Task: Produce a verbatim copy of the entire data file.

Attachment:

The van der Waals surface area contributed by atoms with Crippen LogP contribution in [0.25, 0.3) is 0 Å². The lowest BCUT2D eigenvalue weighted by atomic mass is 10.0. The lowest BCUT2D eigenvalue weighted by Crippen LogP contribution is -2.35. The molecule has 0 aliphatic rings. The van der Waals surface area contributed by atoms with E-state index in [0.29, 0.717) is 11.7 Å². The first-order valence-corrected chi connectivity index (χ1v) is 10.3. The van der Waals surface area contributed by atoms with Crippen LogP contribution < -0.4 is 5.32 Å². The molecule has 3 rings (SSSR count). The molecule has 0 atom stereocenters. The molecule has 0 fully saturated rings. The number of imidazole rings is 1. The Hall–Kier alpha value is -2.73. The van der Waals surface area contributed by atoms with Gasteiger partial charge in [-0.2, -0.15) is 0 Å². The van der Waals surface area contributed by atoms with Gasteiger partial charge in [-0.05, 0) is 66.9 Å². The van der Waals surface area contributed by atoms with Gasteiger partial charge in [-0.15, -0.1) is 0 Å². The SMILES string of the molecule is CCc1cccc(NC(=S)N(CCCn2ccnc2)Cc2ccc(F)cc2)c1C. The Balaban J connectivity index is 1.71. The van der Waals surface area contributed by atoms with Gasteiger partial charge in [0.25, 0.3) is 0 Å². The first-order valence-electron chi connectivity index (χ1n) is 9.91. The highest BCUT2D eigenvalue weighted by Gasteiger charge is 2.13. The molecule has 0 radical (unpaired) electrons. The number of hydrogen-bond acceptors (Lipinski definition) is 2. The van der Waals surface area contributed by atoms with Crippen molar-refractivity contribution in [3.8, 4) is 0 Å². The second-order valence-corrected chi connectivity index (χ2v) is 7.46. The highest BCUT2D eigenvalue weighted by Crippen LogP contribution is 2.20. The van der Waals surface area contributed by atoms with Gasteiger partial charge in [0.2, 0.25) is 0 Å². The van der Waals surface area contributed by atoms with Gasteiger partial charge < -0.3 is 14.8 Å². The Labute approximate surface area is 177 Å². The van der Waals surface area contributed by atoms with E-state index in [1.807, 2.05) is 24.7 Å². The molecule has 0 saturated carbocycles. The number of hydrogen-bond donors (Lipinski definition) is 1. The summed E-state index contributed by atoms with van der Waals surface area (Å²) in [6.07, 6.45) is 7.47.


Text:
The van der Waals surface area contributed by atoms with Crippen LogP contribution in [0.25, 0.3) is 0 Å². The lowest BCUT2D eigenvalue weighted by atomic mass is 10.0. The lowest BCUT2D eigenvalue weighted by Crippen LogP contribution is -2.35. The molecule has 0 aliphatic rings. The van der Waals surface area contributed by atoms with E-state index in [0.29, 0.717) is 11.7 Å². The first-order valence-corrected chi connectivity index (χ1v) is 10.3. The van der Waals surface area contributed by atoms with Crippen LogP contribution < -0.4 is 5.32 Å². The molecule has 3 rings (SSSR count). The molecule has 0 atom stereocenters. The molecule has 0 fully saturated rings. The number of imidazole rings is 1. The Hall–Kier alpha value is -2.73. The van der Waals surface area contributed by atoms with Gasteiger partial charge in [-0.2, -0.15) is 0 Å². The van der Waals surface area contributed by atoms with Gasteiger partial charge in [-0.05, 0) is 66.9 Å². The van der Waals surface area contributed by atoms with Gasteiger partial charge in [-0.15, -0.1) is 0 Å². The SMILES string of the molecule is CCc1cccc(NC(=S)N(CCCn2ccnc2)Cc2ccc(F)cc2)c1C. The Balaban J connectivity index is 1.71. The van der Waals surface area contributed by atoms with Gasteiger partial charge in [0.25, 0.3) is 0 Å². The first-order valence-electron chi connectivity index (χ1n) is 9.91. The highest BCUT2D eigenvalue weighted by Gasteiger charge is 2.13. The molecule has 0 radical (unpaired) electrons. The number of hydrogen-bond acceptors (Lipinski definition) is 2. The van der Waals surface area contributed by atoms with Crippen molar-refractivity contribution in [3.8, 4) is 0 Å². The second-order valence-corrected chi connectivity index (χ2v) is 7.46. The highest BCUT2D eigenvalue weighted by Crippen LogP contribution is 2.20. The van der Waals surface area contributed by atoms with Gasteiger partial charge in [0.2, 0.25) is 0 Å². The van der Waals surface area contributed by atoms with Gasteiger partial charge < -0.3 is 14.8 Å². The Labute approximate surface area is 177 Å². The van der Waals surface area contributed by atoms with E-state index in [1.807, 2.05) is 24.7 Å². The molecule has 0 saturated carbocycles. The number of hydrogen-bond donors (Lipinski definition) is 1. The summed E-state index contributed by atoms with van der Waals surface area (Å²) in [6.07, 6.45) is 7.47.